Finally, Bush “committed the nation to a breathtakingly ambitious project of global domination [that] demanded oil wars.”  The result for the military was that “A generation of profligacy had produced strategic insolvency,” and more, at the time of writing the essays, created a “nervous speculation about a coming economic collapse comparable in magnitude to the Great Depression.”  The end result, at least as of this writing, is “Americans have yet to realize that they have forfeited command of their own destiny,” and “[squandered] American wealth and power, while putting freedom at risk.”

This profligacy is accompanied by “The Political Crisis”, recognized here as a Congress “which has willingly ceded authority to the executive branch,” resulting in the chief attribute being “dysfunction.”   This is accomplished in part by “using (or devising) some sort of diabolical other” with the intent to “simplify, clarify, and remove ambiguity” in order to “mobilize, discipline, and squelch dissent.”  The ideology of national security “provides a continuing rationale for political arrangements that are a source of status, influence, and considerable wealth.”

Again Bacevich follows the story from World War II through to today’s main “prince of audacity” within the ideology, Paul Wolfowitz, in whose ideas  “national security served as a sort of surrogate religion” and “assigned a central role to military power.”  His conclusions argue that “the ideology of national security, American exceptionalism in its most baleful form, poses an insurmountable obstacle to sound policy,” the “Americans can no longer afford to underwrite a government that does not work,” and finally “To attend any longer to this elite would be madness…They have forfeited any further claim to trust.”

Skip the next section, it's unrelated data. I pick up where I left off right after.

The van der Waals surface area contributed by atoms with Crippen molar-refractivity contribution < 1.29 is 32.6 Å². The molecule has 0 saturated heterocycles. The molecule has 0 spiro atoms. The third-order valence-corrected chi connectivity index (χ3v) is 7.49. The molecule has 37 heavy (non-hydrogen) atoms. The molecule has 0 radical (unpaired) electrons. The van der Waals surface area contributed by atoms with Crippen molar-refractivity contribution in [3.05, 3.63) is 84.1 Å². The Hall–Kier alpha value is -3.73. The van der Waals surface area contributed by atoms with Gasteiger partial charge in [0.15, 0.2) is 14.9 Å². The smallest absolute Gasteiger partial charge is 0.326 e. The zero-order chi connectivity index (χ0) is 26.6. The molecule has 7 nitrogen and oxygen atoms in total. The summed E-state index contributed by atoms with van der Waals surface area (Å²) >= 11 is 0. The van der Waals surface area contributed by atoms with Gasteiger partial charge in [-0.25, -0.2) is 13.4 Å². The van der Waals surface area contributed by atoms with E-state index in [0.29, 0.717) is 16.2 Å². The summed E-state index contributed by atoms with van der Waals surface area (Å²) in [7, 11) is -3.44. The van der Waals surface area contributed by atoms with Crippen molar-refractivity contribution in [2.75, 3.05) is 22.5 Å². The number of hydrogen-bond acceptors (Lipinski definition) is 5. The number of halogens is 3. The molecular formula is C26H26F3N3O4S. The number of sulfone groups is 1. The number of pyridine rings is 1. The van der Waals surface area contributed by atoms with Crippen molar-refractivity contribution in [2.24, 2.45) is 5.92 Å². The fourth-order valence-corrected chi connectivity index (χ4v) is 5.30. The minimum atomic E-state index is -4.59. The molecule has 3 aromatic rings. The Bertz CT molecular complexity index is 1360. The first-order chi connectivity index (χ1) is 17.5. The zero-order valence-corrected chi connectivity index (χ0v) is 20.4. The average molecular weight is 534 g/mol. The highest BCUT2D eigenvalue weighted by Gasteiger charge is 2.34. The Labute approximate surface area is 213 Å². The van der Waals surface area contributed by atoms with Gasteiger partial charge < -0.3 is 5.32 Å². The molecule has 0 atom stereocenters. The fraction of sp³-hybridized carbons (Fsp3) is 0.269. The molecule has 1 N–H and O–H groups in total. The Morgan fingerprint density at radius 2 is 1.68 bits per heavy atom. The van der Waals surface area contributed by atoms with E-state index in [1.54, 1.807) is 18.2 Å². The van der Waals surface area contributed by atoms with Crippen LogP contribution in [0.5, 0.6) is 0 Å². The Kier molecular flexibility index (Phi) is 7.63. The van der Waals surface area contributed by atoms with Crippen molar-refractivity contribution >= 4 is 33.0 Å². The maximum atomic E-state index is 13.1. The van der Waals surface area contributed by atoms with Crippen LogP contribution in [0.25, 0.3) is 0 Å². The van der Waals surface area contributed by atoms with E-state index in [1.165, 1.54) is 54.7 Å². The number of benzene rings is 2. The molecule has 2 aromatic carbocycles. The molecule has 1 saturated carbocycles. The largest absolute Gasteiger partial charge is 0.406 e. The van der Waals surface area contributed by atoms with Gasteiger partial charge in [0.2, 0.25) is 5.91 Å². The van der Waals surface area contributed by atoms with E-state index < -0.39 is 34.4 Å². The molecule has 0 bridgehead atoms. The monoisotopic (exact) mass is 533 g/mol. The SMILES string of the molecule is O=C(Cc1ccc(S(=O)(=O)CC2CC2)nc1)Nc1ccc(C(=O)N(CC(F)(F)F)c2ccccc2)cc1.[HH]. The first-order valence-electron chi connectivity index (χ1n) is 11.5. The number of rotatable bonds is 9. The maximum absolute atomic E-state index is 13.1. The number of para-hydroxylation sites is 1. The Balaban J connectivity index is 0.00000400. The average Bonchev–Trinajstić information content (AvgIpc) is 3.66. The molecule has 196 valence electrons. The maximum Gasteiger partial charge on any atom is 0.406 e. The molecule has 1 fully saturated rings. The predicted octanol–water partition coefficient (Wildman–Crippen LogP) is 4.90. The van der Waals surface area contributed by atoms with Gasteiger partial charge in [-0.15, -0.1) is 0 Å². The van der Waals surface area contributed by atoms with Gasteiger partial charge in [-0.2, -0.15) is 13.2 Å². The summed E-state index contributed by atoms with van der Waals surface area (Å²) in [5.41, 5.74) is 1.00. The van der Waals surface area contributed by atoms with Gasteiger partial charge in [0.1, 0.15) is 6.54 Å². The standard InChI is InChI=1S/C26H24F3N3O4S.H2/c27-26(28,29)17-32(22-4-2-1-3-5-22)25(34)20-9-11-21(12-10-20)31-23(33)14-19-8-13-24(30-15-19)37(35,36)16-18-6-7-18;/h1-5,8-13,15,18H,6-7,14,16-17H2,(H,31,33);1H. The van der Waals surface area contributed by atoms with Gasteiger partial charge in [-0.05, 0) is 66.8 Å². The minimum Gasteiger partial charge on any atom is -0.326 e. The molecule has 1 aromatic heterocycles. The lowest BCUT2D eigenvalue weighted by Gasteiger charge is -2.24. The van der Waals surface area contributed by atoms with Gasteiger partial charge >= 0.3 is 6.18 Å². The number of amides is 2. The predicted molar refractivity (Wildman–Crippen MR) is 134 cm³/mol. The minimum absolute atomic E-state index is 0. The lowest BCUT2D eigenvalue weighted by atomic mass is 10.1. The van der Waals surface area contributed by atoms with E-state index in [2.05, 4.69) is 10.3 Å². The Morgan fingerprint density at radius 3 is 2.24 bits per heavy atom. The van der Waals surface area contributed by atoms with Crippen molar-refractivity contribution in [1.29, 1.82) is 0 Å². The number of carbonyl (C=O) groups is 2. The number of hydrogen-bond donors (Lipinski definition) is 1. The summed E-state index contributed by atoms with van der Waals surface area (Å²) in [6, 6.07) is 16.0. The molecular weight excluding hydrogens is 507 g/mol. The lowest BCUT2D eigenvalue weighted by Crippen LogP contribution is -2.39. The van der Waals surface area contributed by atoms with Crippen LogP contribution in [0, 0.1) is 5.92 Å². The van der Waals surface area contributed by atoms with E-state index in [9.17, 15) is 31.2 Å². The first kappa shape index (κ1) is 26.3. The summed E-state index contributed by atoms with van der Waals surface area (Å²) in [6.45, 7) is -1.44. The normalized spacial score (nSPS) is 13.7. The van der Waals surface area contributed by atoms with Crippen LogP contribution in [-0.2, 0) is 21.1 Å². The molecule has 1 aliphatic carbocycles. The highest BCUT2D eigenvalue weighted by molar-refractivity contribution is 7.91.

These are every powerful statements – argued not simply by some armchair academic, or more correctly by some neocon chicken hawk as is Robert Kagan (one of the author’s of the Project for a New American Century) – but by a career military man who served in Vietnam and the Gulf War, who retired to teach with an emphasis on foreign policy. 

Bacevich leaves “The Military Crisis” for last.  His “one undeniable conclusion” is that “Estimates of U.S. military capabilities have turned out to be wildly overstated.”  He discusses the illusions and lessons of recent military endeavours arriving at “the imperative of the moment is to examine the possibility of devising a nonimperial foreign policy.”   Having already recognized Wolfowitz as the grand architect of pax americana, Bacevich renders unto Douglas Feith, undersecretary of defense for policy under Rumsfield, as the “stupidest….guy on the planet,” for his success on pushing forward with the Iraq war.